Milty here. Scrolling the papers this morning and I see this in the NYTs
I’ll just copypasta the whole article.
On Monday, the journalists at the freewheeling website Deadspin were instructed by its owners to stick to sports. On Tuesday, the site’s interim editor in chief, Barry Petchesky, was fired for refusing to obey that order. On Wednesday many longtime staff members quit in protest, hurling Deadspin into chaos.
At least eight Deadspin journalists announced their resignations on Twitter, casting doubt on the future of one of the most popular digital properties owned by G/O Media six months after a private equity firm bought the company for an undisclosed price.
Laura Wagner, a reporter, was among the six staff writers — out of 10 — who quit. In August, Ms. Wagner wrote a deeply reported and highly critical story for Deadspin on G/O Media and its chief executive, Jim Spanfeller.
Joining her in saying that they had resigned were Tom Ley, the features editor, and the staff writers Albert Burneko, Kelsey McKinney, Patrick Redford, Chris Thompson and Lauren Theisen. (All but Ms. Theisen confirmed their resignations to The New York Times.)
“Firing Barry yesterday was a disgrace,” Mr. Ley said in a text message, “and the direction that management wants to take the site in is something I cannot get on board with.”
Deadspin started as a sports-centric site at Nick Denton’s Gawker Media in 2005. Its founding editor, Will Leitch, posted a tweet on Wednesday, when Deadspin became a trending topic on Twitter because of the sudden departures. “Deadspin Today, Deadspin Tomorrow, Deadspin Forever,” he wrote.
In an email, Mr. Leitch said, “To watch the way they punched and screamed and clawed on the way out the door is truly inspiring, and as true to the spirit of Deadspin as anything I could have ever imagined. They refused to give in to the bad guys. During a time when so many people have made a profession of that very thing, I find it downright heroic.”
The site relied on the work of energetic and irreverent journalists who did not always confine themselves to the game stories and sports-commentary pieces typical of the sports sections and publications that came before them. They favored a conversational voice that played well online at a time when other outlets still abided by the decorum associated with the printed page.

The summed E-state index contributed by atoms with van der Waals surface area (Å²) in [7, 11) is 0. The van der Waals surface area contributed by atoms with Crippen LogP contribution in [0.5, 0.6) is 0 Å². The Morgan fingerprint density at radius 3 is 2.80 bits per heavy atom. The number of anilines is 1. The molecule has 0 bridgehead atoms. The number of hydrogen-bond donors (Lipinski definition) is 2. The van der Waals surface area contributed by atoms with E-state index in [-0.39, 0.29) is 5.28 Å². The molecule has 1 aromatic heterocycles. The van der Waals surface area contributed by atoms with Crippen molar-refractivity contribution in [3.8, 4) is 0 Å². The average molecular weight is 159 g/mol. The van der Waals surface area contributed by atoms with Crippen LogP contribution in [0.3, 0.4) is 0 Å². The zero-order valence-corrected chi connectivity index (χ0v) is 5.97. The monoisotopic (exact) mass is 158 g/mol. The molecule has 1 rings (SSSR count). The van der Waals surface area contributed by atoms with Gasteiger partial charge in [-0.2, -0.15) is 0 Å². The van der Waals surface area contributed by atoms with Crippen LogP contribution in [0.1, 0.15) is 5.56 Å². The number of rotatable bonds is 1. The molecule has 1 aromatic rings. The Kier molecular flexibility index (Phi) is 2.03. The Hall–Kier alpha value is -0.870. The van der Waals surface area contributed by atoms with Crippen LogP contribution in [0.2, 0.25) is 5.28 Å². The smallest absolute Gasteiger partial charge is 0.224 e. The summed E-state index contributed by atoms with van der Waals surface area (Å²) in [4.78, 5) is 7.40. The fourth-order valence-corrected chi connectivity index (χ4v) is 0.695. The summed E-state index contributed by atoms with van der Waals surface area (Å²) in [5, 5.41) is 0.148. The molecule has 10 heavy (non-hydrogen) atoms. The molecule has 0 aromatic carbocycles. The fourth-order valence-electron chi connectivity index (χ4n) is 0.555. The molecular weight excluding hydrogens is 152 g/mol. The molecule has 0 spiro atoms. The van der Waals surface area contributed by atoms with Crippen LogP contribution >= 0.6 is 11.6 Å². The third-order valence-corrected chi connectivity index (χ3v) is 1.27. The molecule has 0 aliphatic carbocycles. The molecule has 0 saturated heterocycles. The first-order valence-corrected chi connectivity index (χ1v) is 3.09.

The decision to leave the publication could not have been easy. Jobs are hard to come by in an industry that has gone through hard times. Newspapers have struggled for more than a decade, especially in small towns and midsize cities, and the digital news operations that sprang up in their wake have also shown signs of distress.
“I no longer believe that this company supports its writers,” Ms. McKinney said in a text message. She pointed to G/O Media’s deletion of a post across its sites acknowledging reader complaints over auto-playing ads that management had insisted run on the sites.
On Tuesday, Diana Moskovitz, an investigative reporter, disclosed that she had given her two weeks’ notice the week before. “What happened today — and everything that preceded it — are among the reasons I decided to move on,” she said on Twitter.
G/O has maintained that it allows Deadspin to weigh in on matters that would seem to have little to do with sports — as long as there is a sports-related angle. After the exodus on Wednesday, the company said in a statement, “They resigned and we’re sorry that they couldn’t work within this incredibly broad coverage mandate. We’re excited about Deadspin’s future and we’ll have some important updates in the coming days.”
Deadspin has been without a full-time top editor since August, when the editor in chief Megan Greenwell resigned, citing undue interference from management.
Among the site’s investigative coups was a 2013 report revealing that the feel-good story behind the Notre Dame star linebacker Manti Te’o was based on a fabrication: His purported long-distance girlfriend who died in a car accident in fact did not exist — it was all a hoax.
Deadspin, as a part of Gawker Media, was sold to Univision in 2016 after Terry G. Bollea, the former professional wrestler known as Hulk Hogan, won a $140 million judgment against Gawker for an invasion-of-privacy lawsuit financially backed by the Silicon Valley billionaire Peter Thiel.
Univision sold the digital publications — which also included the lifestyle blog Jezebel, the gaming blog Kotaku and the gadget blog Gizmodo — to Great Hill Partners, a Boston-based private equity firm, this year.
In a text message on Wednesday, Ms. Wagner, one of the writers who quit, said: “Deadspin was a good website.”